While freshly scrubbed teens tour the campus and sweat through admissions interviews at local college campuses, there’s a good chance that in another building, the college CFO is contemplating an application of another kind.
According to a recent survey of CFOs of four-year colleges and universities by Education Management Network, (the division of executive-search firm Witt/Kieffer that handles executive searches for education and other non-profit organizations), more than one-third of college finance chiefs are thinking of transferring. Of the 578 respondents, 35 percent are either looking for a new job now (17 percent) or plan to do so within a year (18 percent).
Why all the stirrings? The survey didn’t ask for reasons, says EMN/Witt/Kieffer consultant Gary Posner. But he suspects CFO turnover at universities and colleges is linked to the relatively high turnover of college presidents, whose average term is five to seven years. Once a new president in installed, cabinet members begin at least to consider other career options.
This desire to depart, however, doesn’t seem to jibe with some of the survey’s other findings. Consider, for example, that an overwhelming majority — two-thirds — of university finance chiefs believe their pay is equitable and fair.
So what’s fair? Clearly, respondents graded on a curve in answering that question. On average, collegiate CFOs who think their pay makes the grade earn a base salary of $144,700. Average base compensation for the dissatisfied (one-third of the respondents) is $106,500.
The average salary of all survey respondents was $127,484, with 24 percent earning between $150,000 and $250,000; 40 percent earn between $100,000 and $150,000; and 35 percent earn under $100,000.
Despite their plans to look for different employment, a good number of college CFOs also say it would take a major pay increase to get them to take new jobs. One-quarter of the respondents said they would need to see 30- to 50 percent increase in base salary before they accepted a new job. Thirty-two percent said they need 20- to 30 percent more money. A substantial slice — 17 percent — said no amount of money would make them move.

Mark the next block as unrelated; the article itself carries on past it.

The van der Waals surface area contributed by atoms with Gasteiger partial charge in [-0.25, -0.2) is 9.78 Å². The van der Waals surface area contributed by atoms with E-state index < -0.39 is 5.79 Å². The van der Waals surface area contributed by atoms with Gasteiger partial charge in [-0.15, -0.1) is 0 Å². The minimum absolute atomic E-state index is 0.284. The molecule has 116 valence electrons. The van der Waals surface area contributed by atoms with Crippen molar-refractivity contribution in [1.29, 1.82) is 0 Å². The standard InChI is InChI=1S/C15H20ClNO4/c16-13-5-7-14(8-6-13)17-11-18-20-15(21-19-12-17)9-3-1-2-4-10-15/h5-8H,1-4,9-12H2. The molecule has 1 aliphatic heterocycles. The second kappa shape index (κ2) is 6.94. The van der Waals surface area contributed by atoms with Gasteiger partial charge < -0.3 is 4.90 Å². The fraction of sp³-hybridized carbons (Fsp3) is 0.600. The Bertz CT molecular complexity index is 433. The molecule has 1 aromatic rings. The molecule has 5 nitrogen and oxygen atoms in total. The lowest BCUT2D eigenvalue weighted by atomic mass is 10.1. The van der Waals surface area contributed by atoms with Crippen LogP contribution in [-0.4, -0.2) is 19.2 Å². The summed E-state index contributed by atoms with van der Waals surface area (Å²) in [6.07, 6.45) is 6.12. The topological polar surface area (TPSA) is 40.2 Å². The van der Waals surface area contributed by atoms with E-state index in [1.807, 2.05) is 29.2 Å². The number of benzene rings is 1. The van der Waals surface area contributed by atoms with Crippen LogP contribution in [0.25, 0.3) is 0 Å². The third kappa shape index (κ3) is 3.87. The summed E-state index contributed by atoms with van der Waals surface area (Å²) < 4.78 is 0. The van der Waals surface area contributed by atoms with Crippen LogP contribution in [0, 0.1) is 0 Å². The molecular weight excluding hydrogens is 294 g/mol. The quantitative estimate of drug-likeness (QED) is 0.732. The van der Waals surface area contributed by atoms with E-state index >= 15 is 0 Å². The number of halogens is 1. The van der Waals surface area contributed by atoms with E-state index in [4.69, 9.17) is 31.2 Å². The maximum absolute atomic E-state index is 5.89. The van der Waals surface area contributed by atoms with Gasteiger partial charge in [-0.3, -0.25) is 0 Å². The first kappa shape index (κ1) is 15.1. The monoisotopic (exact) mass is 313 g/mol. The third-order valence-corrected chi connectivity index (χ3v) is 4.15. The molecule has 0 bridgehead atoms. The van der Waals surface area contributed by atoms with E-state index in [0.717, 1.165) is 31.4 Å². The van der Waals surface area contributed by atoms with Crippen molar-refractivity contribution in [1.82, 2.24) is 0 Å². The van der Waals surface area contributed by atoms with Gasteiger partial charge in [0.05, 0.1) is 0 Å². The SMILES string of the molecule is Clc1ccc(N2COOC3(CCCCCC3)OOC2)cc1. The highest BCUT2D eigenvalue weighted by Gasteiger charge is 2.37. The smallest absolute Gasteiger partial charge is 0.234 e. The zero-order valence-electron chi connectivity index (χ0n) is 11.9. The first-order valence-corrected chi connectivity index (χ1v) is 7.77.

Posner says many college CFOs may be reluctant to switch jobs — even if many want to — because they don’t want to move their families.
One attractive aspect of working for a college or university is the relative job security, says Posner. “They don’t get to put their feet up,” he says. “But if they’re very good at what they do, they can usually stay a very long time.”
This, he adds, can sometimes be a reasonable tradeoff for the lower compensation levels college CFOs make compared with those of their counterparts in corporate America.
Incidentally, the pleasures of university life are not lost on private-sector finance chiefs. Posner says he’s observed an “increased interest” in corporate CFOs in moving to the non-profit world, “especially after they’ve made their money” in corporate America.
But those who do go back to school sometimes find themselves unprepared for the challenges of university administration. “They tend to be surprised by the collegiality,” says Posner (and with a straight face, too). “There’s much more sharing of information, a lot of committee deliberation and time-stretching.”
For example, a decision a corporate CFO makes in five minutes can take five months in university time. As a result, “many [corporate finance chiefs] are not able to make the transition.”
But for those who successfully adjust to the change, the rewards are apparently bountiful. “The adventure is different,” says Posner, pointing out the opportunity to affect the lives of students or work with luminaries like Nobel Prize winners. “They have the opportunity to turn the ship.”
CFOs on the Move
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